Japan Foreclosed Property 2015-2016 - Buy this 5th edition report!

Over the years, this ebook has been enhanced with additional research to offer a comprehensive appraisal of the Japanese foreclosed property market, as well as offering economic and industry analysis. The author travels to Japan regularly to keep abreast of the local market conditions, and has purchased several foreclosed properties, as well as bidding on others. Japan is one of the few markets offering high-yielding property investment opportunities. Contrary to the 'rural depopulation' scepticism, the urban centres are growing, and they have always been a magnet for expatriates in Asia. Japan is a place where expats, investors (big or small) can make highly profitable real estate investments. Japan is a large market, with a plethora of cheap properties up for tender by the courts. Few other Western nations offer such cheap property so close to major infrastructure. Japan is unique in this respect, and it offers such a different life experience, which also makes it special. There is a plethora of property is depopulating rural areas, however there are fortnightly tenders offering plenty of property in Japan's cities as well. I bought a dormitory 1hr from Tokyo for just $US30,000.
You can view foreclosed properties listed for as little as $US10,000 in Japan thanks to depopulation and a culture that is geared towards working for the state. I bought foreclosed properties in Japan and now I reveal all in our expanded 350+page report. The information you need to know, strategies to apply, where to get help, and the tools to use. We even help you avoid the tsunami and nuclear risks since I was a geologist/mining finance analyst in a past life. Check out the "feedback" in our blog for stories of success by customers of our previous reports.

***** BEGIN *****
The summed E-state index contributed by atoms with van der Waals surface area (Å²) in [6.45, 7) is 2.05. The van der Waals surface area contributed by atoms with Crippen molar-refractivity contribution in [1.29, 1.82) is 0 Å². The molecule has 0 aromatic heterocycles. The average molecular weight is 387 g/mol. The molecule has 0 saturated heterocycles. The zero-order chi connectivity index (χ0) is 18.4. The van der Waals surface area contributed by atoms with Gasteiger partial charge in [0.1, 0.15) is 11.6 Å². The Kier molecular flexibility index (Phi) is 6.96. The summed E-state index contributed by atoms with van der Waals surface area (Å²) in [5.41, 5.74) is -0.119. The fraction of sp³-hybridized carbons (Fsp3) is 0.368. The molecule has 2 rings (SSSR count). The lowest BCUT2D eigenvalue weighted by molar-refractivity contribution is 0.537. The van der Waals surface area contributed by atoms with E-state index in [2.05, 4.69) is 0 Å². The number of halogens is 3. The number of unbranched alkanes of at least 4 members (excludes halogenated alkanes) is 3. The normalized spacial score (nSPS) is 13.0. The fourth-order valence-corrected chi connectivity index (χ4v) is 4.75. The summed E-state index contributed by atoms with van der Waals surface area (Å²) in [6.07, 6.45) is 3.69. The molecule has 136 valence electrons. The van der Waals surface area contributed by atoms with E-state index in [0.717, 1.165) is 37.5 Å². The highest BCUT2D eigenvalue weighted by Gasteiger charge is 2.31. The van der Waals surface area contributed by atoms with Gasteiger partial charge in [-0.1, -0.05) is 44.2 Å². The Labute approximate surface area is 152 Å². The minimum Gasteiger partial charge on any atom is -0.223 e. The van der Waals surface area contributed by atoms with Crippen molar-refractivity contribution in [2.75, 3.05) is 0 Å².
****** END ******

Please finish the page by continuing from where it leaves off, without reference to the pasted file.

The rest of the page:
Download Table of Contents here.

Sunday, February 6, 2011

Deforestation in the Philippines

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The Philippines government has halted logging in 6 provinces according to the following ABS News article. Of course given President Nonoy's track record, one does have to wonder whether these logging restrictions are less about deforestation in the Philippines, and more about extortion of money from loggers. There is a long history of such political extortion in the Philippines. There is a legitimate need though. The opportunity to 'appear' to do something about over-logging, and the fact that the President 'appears' to have acted 'decisively' might be more important important than the reality in a country where facts are inaccurate, and ignorance is ubiquitous. i.e. commonplace.

There are similar efforts by provincial and national bureaucrats to extort wealth from miners. The problem in the Philippines is that everyone has the opportunity to extort some kickback in this country. Just look at how many mining projects are behind target. Generally miners are able to commission a project ahead of schedule, particularly given the softening in global economic activity.

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